Why is sleep so important?
Williamstown Osteopath Tom explores why sleep is so important and how it can help you recover from a musculoskeletal injury.
Sleep is one of our major needs for us as human beings. Yet, up to 45% of the Australian population do not get enough sleep, which has great physiological consequences (1).
In a clinical sense as health practitioners, we talk regularly about returning a patient to their full health potential. But if we do not match the treatment and rehab with adequate sleep, the rate of recovery and treatment outcome is far less effective.
The body has its own biological clock for sleep, known as a circadian rhythm. This innate function recognises daylight as the most constant signal the body is exposed to, and from this organises hormone release to feel awake and asleep according to the time of day (2).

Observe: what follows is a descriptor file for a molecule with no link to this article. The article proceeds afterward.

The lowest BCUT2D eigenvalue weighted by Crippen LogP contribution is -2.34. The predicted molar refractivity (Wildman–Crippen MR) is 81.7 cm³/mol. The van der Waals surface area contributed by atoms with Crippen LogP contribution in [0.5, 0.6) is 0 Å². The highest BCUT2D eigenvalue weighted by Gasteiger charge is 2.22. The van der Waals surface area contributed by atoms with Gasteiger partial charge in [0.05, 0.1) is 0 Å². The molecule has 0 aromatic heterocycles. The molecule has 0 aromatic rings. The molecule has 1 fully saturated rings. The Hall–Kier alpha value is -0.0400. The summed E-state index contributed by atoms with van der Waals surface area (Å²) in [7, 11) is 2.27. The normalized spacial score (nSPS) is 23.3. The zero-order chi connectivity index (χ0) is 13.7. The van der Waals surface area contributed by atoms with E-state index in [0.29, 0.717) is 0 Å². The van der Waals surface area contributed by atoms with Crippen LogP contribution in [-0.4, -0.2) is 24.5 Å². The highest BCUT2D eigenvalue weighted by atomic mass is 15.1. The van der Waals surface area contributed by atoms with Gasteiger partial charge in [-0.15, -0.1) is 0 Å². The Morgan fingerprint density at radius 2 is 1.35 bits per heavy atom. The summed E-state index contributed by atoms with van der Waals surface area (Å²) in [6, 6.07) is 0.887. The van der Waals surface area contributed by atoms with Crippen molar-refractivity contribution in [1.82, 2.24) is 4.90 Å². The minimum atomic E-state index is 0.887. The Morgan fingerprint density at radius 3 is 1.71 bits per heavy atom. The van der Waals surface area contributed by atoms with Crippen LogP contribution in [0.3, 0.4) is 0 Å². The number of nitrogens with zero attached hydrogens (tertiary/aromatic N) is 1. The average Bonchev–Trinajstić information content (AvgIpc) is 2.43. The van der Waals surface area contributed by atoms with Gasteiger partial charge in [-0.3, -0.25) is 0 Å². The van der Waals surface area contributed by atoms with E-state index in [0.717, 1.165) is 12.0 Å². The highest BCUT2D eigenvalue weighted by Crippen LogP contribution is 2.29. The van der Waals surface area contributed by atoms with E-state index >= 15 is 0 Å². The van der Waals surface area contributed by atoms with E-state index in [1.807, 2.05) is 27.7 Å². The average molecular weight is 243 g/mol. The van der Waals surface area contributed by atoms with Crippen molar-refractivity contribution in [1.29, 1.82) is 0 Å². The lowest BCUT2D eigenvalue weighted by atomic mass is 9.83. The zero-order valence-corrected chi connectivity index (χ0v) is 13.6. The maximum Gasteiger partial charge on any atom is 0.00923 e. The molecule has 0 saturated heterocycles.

Human growth hormone (HGH), is one of the main factors generating normal development in the body as well as tissue repair during injury (3). This is produced in the body in the first third of our sleep cycle, approximately between 10 pm and 2 am, based upon our circadian rhythm (3). Therefore, if you are going to sleep at midnight, you are potentially missing out on 50% of the production of these hormones.
This proves just how important sleep is to our wellbeing, and that there is more to a good night’s sleep than just getting eight hours.
Williamstown Health & Lifestyle are passionate about supporting the community of Melbourne’s West, Williamstown, Altona, Yarraville, Spotswood, Newport & surrounds suburbs with their health needs.
To book an appointment with Tom or another osteo at our Williamstown Osteopathy clinic please click on the button below.
- Adams R, Appleton S, Taylor A, Gill T, Lang C, McEvoy R et al. Sleep health of Australian adults in 2016: results of the 2016 Sleep Health Foundation national survey. Sleep Health. 2017;3(1):35-42.
- Gohil A, Eugster E. Growth Hormone Deficiency and Excessive Sleepiness: A Case Report and Review of the Literature. Pediatr Endocrinol Rev. 2019;1:41-46.
- Chennaoui M, Léger D, Gomez-Merino D. Sleep and the GH/IGF-1 axis: Consequences and countermeasures of sleep loss/disorders. Sleep Medicine Reviews. 2020;49:101223.